A LAWMAKER on Wednesday sought a congressional probe of Boracay’s shutdown supposedly to make way for its rehabilitation and the reported construction of a $500-million casino-resort on the island.
In filing House Resolution 1806, Rep. Carlos Isagani Zarate urged the House of Representatives’ committee on natural resources and ecology to take action “to prevent any more damage to Boracay and to the people relying on the commerce of the island.”
Zarate made his statement even as Senator Antonio Trillanes IV on Wednesday sought a Senate probe into President Rodrigo Duterte’s Boracay master plan and his rehabilitation, relocation and livelihood plans for the island.
His proposed Senate Resolution 705 also asked the appropriate Senate committee to further assess the readiness of government agencies in assisting the residents, workers and business establishments that will be affected by island’s impending six-month closure.
“Barely two weeks before the impending shutdown, the government has yet to present a blueprint on how it will rehabilitate the island and mitigate the impact of the said closure to its inhabitants,” Trillanes said.
“No clear plans and guidelines on how the government will handle the dislocation of workers and losses of business operators are in place.”
Zarate said the rehabilitation of Boracay’s waters and forests, waste management and the setting up of environmental safeguards to prevent the deterioration of the island was long overdue. But he said there was a serious concern that those issues―even if valid―might ruin the small businesses there and remove the jobs of tens of thousands of people to give way to the casino.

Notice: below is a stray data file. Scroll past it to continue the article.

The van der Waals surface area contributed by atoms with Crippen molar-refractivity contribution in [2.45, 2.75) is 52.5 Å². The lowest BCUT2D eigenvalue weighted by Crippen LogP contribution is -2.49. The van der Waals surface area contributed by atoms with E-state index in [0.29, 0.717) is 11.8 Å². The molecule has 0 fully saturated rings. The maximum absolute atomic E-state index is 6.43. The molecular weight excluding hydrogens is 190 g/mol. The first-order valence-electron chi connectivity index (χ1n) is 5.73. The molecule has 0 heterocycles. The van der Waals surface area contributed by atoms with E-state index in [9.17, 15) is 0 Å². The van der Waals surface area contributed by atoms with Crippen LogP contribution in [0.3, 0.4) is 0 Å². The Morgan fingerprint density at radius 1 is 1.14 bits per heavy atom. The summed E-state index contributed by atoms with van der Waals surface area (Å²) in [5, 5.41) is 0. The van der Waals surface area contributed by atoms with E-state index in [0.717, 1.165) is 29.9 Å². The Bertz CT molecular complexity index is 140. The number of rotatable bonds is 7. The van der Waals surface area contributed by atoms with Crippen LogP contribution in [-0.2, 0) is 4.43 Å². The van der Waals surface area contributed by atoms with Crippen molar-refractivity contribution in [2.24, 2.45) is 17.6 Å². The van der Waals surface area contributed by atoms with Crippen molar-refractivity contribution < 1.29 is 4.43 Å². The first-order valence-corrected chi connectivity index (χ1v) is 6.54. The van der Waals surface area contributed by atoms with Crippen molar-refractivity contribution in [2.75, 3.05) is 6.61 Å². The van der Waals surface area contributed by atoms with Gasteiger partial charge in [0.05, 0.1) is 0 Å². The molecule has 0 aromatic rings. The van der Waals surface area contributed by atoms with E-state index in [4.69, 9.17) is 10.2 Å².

“It is very ironic that while the government recommends the island’s closure for months for its supposed rehabilitation, it allowed the entry and construction of a mega casino-resort in Boracay,” Zarate says in his resolution.
He says through the Philippine Amusement and Gaming Corp., the government granted a license to operate a $500-million, 23-hectare casino-resort in Boracay with construction to begin soon.
“Allowing the entry of this mega casino-resort is projected to add more burden to the island and its people and environment,” Zarate said.
“The carrying capacity of Boracay was estimated to have already been exceeded in the year 2010 or 2011, according to the Ecosystems Research and Development Bureau of the Department of Environment and Natural Resources,” Zarate said.
“In 2009, only an average of 9,362 visitors and tourists flocked to Boracay every day, which was still within the carrying capacity. Today it is hosting on the average 14,182 visitors daily.”